The New Generation on the Horizon
It’s not a coincidence that the periphery characters in Once Upon a Time in Hollywood are played by notable figures. They come in two batches: those that didn’t quite meet their perceived potential and the young upstarts that are ready to take over the industry.
I was struck with profane sadness upon seeing Luke Perry’s Wayne Maunder in action. Once Upon a Time in Hollywood marks his last performance, and serves as a hauntingly poignant look at the sliding doors element of Hollywood. Once tapped as one of the next possible stars after bursting onto the scene with his role in Beverly Hills, 90210, the rest of his career didn’t exactly play out as one would have expected. He was consistently working, but it seemed like his material never matched his prospects. It’s hard to look at the other character actors that fill the screen such as Timothy Olyphant, Scoot McNairy, Rebecca Gayheart, Zoë Bell, and many others and not feel similarly for what maybe could have been.
In contrast, much of the Manson family in the film is played by up-and-coming actors, many of whom have famous parents. Margaret Qualley, Maya Hawke, and Dakota Fanning lead the way in this respect. Even Austin Butler, who plays Tex Watson in the film, is cast to play Elvis in an upcoming biopic.
As part of the Manson family, these characters are consumed with carrying out their mission and establishing a new normal in the world. Here, one can make many connections to how the next generation of young actors always pushes out the aging generation. The Hollywood machine never stops turning. Many will be left behind.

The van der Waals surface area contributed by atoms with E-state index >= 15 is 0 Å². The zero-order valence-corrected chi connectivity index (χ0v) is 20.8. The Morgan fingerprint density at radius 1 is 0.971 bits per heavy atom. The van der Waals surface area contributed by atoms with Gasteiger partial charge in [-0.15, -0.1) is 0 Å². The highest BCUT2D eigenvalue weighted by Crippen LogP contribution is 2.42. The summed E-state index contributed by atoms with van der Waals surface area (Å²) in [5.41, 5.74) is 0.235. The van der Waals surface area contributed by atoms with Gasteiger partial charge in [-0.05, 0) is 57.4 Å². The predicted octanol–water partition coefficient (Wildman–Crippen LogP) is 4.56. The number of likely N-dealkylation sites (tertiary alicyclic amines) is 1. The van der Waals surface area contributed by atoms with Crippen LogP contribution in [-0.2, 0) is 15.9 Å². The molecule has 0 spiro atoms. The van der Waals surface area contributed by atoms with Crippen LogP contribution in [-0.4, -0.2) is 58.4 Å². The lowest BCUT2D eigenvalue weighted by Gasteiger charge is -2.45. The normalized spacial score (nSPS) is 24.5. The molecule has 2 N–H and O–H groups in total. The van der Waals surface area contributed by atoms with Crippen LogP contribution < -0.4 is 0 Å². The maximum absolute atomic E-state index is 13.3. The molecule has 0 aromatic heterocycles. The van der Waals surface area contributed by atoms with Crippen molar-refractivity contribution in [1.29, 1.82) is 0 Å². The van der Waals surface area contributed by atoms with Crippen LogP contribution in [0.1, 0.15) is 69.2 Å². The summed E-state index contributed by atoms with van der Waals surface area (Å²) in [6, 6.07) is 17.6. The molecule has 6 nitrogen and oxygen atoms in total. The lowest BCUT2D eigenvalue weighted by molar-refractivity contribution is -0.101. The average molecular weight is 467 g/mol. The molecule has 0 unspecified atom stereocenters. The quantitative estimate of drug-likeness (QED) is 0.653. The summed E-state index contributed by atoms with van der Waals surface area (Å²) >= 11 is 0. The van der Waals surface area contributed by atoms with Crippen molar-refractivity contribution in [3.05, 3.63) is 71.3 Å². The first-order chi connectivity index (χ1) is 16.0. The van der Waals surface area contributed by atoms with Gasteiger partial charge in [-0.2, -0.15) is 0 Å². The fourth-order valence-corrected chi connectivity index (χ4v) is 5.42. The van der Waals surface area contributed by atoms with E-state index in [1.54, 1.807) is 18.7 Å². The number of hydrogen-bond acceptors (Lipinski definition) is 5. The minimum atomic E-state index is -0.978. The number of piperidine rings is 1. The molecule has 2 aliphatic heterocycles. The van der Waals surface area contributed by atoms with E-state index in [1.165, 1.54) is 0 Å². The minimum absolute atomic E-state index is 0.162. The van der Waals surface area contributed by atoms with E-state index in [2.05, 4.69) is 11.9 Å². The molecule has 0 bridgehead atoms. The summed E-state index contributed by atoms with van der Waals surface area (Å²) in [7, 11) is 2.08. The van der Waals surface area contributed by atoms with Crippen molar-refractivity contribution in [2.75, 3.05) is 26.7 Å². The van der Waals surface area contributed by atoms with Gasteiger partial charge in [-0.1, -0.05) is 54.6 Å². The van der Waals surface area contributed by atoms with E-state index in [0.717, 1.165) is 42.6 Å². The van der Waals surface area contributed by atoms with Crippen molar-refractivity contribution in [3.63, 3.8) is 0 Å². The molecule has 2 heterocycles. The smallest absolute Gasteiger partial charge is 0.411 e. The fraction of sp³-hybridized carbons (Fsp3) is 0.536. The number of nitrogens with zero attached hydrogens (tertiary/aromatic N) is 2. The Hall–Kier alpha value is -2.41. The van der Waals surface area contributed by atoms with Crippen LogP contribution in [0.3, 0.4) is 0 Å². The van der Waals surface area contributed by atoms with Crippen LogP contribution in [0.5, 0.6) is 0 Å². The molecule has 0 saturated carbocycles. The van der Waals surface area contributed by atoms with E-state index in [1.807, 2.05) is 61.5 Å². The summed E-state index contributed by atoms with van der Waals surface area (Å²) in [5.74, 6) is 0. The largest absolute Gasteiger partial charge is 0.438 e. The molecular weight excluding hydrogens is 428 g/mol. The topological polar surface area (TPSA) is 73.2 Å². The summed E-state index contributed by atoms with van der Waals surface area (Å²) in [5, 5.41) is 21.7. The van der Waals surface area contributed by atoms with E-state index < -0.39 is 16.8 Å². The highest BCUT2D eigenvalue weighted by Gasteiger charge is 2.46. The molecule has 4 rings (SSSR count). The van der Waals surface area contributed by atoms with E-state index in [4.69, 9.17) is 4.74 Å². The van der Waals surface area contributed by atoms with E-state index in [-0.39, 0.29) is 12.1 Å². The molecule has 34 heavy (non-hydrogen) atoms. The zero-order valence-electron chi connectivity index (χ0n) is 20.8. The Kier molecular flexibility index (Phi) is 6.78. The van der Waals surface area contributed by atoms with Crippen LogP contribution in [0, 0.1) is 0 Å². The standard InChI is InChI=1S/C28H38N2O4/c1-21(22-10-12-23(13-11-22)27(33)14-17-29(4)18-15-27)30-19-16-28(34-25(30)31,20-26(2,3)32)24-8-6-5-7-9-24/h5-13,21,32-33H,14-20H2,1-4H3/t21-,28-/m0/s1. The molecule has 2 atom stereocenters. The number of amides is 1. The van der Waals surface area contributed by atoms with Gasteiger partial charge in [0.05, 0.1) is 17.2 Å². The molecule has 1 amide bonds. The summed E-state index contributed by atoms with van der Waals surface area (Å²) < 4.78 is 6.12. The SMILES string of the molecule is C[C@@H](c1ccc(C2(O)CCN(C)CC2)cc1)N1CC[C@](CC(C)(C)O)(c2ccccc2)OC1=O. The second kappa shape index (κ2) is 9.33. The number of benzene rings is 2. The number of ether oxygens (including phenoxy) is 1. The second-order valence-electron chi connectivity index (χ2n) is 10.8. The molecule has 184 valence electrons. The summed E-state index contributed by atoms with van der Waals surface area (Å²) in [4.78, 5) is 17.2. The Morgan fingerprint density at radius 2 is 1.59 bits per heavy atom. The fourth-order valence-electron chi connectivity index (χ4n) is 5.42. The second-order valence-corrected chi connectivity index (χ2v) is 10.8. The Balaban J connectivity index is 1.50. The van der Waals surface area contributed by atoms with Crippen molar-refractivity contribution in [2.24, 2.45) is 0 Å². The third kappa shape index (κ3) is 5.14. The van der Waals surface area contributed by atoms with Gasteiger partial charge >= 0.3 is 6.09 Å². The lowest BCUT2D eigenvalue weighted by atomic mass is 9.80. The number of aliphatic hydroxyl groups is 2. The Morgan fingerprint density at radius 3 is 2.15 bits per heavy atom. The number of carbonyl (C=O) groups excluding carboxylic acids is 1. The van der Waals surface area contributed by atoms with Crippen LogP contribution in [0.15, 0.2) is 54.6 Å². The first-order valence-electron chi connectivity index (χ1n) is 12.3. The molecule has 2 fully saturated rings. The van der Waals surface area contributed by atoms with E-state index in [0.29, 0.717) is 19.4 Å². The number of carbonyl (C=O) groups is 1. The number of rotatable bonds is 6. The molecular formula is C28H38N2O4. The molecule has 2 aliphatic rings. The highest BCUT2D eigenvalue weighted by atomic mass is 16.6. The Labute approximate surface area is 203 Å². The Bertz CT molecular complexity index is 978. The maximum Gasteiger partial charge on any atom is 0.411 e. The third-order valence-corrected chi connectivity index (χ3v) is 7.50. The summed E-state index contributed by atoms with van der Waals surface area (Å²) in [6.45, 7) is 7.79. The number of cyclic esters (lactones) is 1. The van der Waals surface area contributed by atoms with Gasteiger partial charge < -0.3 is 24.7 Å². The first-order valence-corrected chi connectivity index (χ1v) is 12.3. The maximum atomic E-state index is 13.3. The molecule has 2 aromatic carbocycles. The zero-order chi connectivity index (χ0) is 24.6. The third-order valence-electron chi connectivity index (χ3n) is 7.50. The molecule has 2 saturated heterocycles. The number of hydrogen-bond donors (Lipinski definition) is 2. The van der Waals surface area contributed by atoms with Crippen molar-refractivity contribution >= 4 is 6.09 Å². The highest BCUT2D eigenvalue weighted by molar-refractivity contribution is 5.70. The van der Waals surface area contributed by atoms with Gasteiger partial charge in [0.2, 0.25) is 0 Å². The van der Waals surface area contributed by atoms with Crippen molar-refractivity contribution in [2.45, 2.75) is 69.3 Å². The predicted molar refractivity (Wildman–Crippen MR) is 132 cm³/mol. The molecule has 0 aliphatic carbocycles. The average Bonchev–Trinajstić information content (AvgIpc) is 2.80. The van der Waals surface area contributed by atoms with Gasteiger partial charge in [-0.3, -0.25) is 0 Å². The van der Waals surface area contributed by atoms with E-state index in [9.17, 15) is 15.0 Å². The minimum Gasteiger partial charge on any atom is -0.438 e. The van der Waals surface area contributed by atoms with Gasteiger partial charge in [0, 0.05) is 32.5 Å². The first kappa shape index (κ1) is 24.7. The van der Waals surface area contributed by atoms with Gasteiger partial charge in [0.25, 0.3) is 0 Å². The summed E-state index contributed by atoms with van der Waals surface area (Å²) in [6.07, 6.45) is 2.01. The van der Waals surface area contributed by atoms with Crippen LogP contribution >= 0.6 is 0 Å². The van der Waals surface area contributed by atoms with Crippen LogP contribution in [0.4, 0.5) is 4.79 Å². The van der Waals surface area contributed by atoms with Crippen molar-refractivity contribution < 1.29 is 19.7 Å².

Delaying the Inevitable
After the carnage is finished and dealt with at Rick Dalton’s house, we see the first sign of appreciation that Rick gives to Cliff in the entire film with him saying, “you’re a good friend.” Rick even offers to come with Cliff to the hospital, but Cliff tells him not to worry and to come to see him in the morning. Cliff remarks that he’s doing okay, saying “I’m not gonna die. It’s not my time yet.”
You’re damn right, Brad Pitt. You still have plenty to give to this industry, and I know I’ll be here to cherish every second of it.
Rick quickly turns around to see Jay Sebring standing at the end of the driveway in the house next door. Sebring is immediately starstruck by Rick, contrary to what Rick has thought of his perception for the entirety of the movie. Sharon Tate quickly jumps on the call box from inside the house and shares her affection for Rick’s work as well after hashing out the details of the crime that just occurred. Jay and Sharon then invite Rick inside for a drink. He’s finally appreciated, and he’ll most likely go on to extend his shelf life in Hollywood.
Still, the saying goes that Father Time is undefeated. The last few moments of the film, while rewarding and happy, still feel incomplete and foreboding as the camera pans through the shadows behind Sharon Tate’s house. Though Rick, Cliff, and Sharon were lucky this time around, their luck will eventually run out. Unfortunately, we will have to say goodbye to our icons at some point, even if they manage to continue to shine long after we thought they would be finished. I’d like to think that Tarantino senses that the same fate is coming for him and his peers sooner rather than later. Perhaps we should give them just as much as they’ve given us over the years…before it’s too late.
Thank you for reading! What are your thoughts on Once Upon a Time in Hollywood and our movie stars? Comment down below!
If you enjoyed this article, subscribe to MovieBabble via email to stay up to date on the latest content.
Join MovieBabble on Patreon so that new content will always be possible.
What movie topic should I discuss next? Whether it be old or new, the choice is up to you!